The finish on the unmachined surfaces. Backside around the mounting pattern can be a good location to inspect. Forgings typically smoother. Forgings also more malleable. Smack the rim with hammer and casting more likely to fracture.
Thanks once again. Although I’m a little tool limited at present, hitting things I can do. As soon as I collect the scrap parts, I’ll take some pics of the dismantling process.
I have 2 weeks to get a little done before I become a forum reader again for a little while (nooo… I’m not getting locked up). I’m travelling to see my daughter in Brazil
I know it’s not on topic, but I have a nice anvil out there, shame it’s too damn heavy to ship back to the U.K.
I haven’t disappeared I’m currently in the south of Brazil for some time with my little girl. Took my chances with a cheap ticket in the sales. Wow… paperwork nightmare, but I’m here.
I’m told there is a local workshop that recycles aluminium into ingots. I’ll see if I can have a quick visit. Doesn’t hurt to ask.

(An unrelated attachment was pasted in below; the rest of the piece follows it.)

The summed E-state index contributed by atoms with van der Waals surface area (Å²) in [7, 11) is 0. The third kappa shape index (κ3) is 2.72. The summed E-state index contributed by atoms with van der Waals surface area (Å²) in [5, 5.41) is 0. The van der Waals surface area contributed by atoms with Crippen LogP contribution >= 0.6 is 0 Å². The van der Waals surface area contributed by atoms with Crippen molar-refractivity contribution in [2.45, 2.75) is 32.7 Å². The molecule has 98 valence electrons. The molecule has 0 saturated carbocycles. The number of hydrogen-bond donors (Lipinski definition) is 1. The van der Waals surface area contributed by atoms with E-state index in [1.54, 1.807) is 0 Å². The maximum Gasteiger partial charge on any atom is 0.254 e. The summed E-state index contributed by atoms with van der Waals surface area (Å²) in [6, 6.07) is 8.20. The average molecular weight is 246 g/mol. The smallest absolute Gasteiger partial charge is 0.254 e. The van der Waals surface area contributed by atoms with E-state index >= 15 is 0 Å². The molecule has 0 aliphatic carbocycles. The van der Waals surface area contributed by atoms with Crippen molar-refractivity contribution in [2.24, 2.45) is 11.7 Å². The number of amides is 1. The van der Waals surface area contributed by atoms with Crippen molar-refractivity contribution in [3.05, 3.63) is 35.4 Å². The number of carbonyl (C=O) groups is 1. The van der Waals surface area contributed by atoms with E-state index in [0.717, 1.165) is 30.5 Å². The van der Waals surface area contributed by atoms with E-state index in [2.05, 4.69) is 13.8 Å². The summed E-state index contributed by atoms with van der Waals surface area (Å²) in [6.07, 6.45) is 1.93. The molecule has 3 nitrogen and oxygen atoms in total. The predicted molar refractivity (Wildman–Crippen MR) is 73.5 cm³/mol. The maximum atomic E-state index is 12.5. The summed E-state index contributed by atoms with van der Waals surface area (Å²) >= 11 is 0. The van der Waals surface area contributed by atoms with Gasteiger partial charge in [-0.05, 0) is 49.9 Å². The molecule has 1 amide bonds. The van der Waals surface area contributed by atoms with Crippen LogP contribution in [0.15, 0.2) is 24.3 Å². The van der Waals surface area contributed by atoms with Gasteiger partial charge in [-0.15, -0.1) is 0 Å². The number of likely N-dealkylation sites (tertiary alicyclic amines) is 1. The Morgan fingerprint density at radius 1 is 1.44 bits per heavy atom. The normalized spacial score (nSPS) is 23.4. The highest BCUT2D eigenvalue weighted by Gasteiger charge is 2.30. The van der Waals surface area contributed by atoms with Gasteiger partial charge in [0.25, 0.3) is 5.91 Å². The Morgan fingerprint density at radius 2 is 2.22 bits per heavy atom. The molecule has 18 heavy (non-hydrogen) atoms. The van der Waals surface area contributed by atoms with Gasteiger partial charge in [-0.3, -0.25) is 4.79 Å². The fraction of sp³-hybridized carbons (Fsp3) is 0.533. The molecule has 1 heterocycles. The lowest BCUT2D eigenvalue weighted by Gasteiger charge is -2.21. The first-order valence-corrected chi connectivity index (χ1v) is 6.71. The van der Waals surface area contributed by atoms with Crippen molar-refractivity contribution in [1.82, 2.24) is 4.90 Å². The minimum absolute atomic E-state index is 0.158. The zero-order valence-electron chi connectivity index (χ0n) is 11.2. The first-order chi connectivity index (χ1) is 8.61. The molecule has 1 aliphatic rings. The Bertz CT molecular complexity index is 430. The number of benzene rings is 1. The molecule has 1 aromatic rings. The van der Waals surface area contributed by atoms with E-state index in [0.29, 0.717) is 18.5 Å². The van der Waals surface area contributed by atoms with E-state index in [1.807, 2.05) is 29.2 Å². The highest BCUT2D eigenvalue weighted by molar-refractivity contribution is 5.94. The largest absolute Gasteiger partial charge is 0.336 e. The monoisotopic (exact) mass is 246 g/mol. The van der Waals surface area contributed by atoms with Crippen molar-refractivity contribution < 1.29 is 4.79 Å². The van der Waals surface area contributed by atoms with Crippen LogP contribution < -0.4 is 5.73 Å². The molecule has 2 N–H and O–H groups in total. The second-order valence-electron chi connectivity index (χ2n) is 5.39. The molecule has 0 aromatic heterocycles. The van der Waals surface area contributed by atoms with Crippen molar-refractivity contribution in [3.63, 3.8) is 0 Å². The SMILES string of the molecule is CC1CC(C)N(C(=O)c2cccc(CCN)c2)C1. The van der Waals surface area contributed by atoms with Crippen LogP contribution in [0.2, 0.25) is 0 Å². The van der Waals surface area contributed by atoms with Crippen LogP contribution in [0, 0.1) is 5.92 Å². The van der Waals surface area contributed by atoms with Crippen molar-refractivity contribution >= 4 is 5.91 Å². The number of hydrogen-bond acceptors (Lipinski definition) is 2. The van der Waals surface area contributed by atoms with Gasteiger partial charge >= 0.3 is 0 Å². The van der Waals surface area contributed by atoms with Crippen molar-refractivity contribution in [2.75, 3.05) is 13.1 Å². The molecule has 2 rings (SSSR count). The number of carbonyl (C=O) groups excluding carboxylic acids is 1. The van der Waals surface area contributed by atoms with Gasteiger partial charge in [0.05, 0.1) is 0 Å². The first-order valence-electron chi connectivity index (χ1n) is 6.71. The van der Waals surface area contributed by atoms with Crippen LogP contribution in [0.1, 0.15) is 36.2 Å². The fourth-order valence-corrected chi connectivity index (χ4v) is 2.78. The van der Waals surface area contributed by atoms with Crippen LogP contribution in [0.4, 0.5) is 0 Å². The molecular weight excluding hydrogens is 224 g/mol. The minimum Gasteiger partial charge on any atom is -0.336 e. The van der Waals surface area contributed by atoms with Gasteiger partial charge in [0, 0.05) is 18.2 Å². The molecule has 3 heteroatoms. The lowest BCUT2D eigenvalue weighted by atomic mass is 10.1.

Engine parts, including engine heads are my alloy of choice. I've melted VW, GM, Audi and maybe more that I remember. I never test for magnesium as it probably won't be a good alloy to be made into engines I guess. I build a dedicated furnace for scrapping heads and other bulky parts. Clean alloy runs from the bottom, non meltable stuff stay inside and get scrapped off when cold. I also melt pistons separately and use them as silicon additives cause they seem to have more of it than other engine parts. I think alloys with more silicon shrink more.
Thanks for the info. What type of furnace do you use to melt the heads? I only have a few heads and some wheels at present. I’ll give those a go first. Creating clean aluminium ingots will be a good start.
I have been using heads and pistons for years without any problems.